Tuning In: The Connection Between Hearing Loss and Cognitive Function

We all assume that hearing loss is an inevitable cost of aging that we just need to accept. I mean, what’s the big deal, right? So, you turn the TV on a little louder. But, did you know that connections between a lack of hearing and dementia are being explored?

Hearing loss—also known as hearing impairment—is defined as a total or partial inability to hear in one or both ear(s) and is the third most common physical condition after arthritis and heart disease. It affects approximately 20 percent of Americans, with one in three 65-year-olds diagnosed with loss of hearing.

Many moons ago, hearing loss was frequently misdiagnosed as dementia, a term used to describe a group of symptoms that affect memory, as well as mental and social abilities. Now, research is revealing that there may be more to the two issues than a simple confusion in diagnosis. In fact, it is now being suggested that hearing loss contributes to cognitive decline in older adults.

How is this happening, and what can be done about it?

Dr. Frank R. Lin conducted a prominent study on the link between cognitive decline and hearing loss. Based on his findings, he developed a few noteworthy theories on why hearing loss affects cognitive function:

  1. Individuals experience what is known as a “cognitive load”
    In essence, if you’re struggling to hear and process what’s going on around you, you stress out and overtax your brain. As a result, the brain is unable to perform other cognitively-demanding tasks.
  2. Hearing loss may affect brain structure
    There are brain imaging studies that show that older adults have less gray matter in certain sections of the brain, resulting in cognitive problems. This isn’t necessarily due to a loss of cells. The sections may instead be shrinking due to a lack of stimulation from a lack of hearing.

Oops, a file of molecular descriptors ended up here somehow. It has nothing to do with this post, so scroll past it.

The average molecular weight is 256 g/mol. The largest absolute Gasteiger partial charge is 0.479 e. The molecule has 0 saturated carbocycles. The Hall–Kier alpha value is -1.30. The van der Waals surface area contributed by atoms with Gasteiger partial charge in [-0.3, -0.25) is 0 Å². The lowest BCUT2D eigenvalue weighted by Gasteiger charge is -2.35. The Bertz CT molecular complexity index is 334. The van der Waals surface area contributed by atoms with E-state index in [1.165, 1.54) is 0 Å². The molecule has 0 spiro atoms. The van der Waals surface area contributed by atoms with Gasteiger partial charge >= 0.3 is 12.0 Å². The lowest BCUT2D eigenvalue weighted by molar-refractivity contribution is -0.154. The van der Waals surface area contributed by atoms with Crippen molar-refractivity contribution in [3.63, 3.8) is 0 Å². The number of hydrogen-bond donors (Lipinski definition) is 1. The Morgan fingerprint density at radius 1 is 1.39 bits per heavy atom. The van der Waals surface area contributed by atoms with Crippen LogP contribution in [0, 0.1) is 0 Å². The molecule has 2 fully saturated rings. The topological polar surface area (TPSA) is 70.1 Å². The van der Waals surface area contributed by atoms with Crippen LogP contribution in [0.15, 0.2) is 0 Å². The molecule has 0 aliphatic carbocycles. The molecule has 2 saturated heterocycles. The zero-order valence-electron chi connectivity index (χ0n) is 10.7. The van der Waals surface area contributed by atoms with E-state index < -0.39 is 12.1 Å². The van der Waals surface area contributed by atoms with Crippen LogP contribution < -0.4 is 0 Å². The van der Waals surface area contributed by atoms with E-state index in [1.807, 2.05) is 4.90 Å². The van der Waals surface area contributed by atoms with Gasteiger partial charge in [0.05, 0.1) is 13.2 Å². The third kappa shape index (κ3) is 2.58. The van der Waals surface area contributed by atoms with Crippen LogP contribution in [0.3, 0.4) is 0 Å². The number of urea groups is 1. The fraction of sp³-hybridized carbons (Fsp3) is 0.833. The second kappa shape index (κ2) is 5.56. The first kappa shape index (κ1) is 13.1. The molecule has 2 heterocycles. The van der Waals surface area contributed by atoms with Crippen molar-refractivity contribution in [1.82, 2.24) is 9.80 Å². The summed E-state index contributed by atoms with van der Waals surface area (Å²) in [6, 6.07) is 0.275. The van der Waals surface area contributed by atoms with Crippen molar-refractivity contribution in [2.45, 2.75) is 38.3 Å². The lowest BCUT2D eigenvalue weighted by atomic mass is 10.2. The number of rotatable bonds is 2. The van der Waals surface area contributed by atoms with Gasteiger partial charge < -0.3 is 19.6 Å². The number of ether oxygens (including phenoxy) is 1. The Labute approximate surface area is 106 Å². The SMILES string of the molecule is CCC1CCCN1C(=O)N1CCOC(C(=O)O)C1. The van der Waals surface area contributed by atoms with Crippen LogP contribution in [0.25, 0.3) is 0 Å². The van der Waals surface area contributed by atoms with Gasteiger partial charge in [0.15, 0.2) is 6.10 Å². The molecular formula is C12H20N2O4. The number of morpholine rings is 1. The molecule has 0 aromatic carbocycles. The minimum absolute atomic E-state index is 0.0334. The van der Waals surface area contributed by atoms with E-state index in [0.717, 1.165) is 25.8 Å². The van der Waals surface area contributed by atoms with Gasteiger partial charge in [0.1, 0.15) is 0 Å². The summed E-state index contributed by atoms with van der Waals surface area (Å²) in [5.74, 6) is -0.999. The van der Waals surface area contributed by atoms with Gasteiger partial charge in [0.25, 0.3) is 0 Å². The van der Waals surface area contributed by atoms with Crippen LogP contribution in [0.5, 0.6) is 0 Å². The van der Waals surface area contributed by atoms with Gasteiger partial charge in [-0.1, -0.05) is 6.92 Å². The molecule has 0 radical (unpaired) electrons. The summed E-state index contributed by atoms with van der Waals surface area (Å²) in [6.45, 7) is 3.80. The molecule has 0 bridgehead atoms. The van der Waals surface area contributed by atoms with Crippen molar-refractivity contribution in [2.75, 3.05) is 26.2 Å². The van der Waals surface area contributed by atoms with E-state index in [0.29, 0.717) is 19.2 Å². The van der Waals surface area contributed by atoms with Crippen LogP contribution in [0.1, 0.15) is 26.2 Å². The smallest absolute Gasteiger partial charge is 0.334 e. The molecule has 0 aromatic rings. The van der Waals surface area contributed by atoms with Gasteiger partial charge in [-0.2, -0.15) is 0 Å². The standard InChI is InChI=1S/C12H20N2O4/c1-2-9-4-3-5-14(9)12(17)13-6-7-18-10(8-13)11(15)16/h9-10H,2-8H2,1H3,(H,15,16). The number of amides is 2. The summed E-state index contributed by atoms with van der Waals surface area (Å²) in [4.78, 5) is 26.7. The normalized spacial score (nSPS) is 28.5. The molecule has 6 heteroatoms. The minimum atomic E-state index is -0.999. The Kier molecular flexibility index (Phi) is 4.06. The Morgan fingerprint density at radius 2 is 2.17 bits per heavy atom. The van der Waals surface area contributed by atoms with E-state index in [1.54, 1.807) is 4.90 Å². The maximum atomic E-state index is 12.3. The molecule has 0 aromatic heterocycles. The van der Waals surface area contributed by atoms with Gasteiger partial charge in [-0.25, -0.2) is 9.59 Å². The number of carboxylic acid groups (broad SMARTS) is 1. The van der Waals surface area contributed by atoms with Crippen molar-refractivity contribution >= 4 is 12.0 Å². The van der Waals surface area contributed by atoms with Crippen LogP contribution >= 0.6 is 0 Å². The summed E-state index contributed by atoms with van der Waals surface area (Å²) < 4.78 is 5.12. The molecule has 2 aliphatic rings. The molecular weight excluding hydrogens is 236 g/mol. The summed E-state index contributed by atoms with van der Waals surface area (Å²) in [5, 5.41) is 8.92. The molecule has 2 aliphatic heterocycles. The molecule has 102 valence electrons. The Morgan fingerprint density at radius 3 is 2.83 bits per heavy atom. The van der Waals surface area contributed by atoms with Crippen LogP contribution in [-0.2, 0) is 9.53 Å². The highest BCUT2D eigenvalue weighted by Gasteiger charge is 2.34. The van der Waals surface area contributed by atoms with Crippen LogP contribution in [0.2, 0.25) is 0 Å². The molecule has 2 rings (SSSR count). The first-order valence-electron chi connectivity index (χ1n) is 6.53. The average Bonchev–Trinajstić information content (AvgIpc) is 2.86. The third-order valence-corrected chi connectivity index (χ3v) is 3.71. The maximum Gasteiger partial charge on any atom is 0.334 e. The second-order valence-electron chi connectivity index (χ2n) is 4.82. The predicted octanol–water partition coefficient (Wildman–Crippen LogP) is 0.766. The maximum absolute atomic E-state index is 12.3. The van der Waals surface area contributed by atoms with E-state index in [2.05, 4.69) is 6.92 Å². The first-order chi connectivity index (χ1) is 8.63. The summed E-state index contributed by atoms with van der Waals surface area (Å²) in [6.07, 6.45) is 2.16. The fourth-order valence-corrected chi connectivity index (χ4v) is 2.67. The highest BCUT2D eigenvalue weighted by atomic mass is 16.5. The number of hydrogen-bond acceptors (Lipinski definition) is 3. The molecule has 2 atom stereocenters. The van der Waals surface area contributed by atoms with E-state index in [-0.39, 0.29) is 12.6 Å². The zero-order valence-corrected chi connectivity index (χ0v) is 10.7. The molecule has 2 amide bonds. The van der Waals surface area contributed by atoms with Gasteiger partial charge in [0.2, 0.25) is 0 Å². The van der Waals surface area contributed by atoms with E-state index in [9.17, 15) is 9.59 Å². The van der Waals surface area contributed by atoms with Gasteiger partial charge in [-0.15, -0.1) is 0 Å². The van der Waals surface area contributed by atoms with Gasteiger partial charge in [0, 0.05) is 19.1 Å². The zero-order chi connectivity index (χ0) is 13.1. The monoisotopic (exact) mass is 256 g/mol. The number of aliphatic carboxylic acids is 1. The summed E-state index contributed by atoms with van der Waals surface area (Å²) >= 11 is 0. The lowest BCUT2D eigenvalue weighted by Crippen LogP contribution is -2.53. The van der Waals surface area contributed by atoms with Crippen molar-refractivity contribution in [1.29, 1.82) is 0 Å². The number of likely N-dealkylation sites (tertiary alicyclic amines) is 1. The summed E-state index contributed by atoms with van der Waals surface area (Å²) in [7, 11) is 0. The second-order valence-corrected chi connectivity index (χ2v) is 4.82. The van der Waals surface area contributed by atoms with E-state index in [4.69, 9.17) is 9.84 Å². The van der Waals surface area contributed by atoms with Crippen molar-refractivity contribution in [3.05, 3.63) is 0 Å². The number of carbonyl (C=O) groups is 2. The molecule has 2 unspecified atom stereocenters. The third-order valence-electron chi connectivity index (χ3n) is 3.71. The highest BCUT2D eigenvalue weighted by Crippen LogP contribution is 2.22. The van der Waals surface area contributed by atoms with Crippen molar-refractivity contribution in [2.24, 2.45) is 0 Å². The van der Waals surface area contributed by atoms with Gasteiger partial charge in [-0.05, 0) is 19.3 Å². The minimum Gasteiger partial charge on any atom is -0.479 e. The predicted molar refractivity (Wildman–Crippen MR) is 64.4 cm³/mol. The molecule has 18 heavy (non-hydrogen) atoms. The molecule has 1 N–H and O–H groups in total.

3. Social isolation
    It makes sense. Those who are unable to hear well naturally isolate themselves from social situations to avoid embarrassment when struggling to hold a conversation. The social isolation removes social and intellectual stimulation. In fact, social isolation has been strongly confirmed as a serious risk factor for overall cognitive decline as well as dementia.

What’s the bottom line?

Though more research needs to be done, it seems to be clearly established that there is a firm correlation between hearing loss and cognitive deterioration in adults. That’s why it is so vitally important for individuals to seek an evaluation with an audiologist if they experience symptoms, such as:

  • Difficulty with hearing and/or speaking
  • Ringing in the ears (tinnitus)
  • Sensitivity to sound

 

Come to the Hearing Specialists

At Midwest Audiology, our experts are the leaders in the treatment, diagnosis and continued care of hearing difficulties. From evaluation to implant testing and mapping, we are committed to providing the best care possible in a warm, inviting environment.

To schedule an appointment with one of our specialists, contact us today.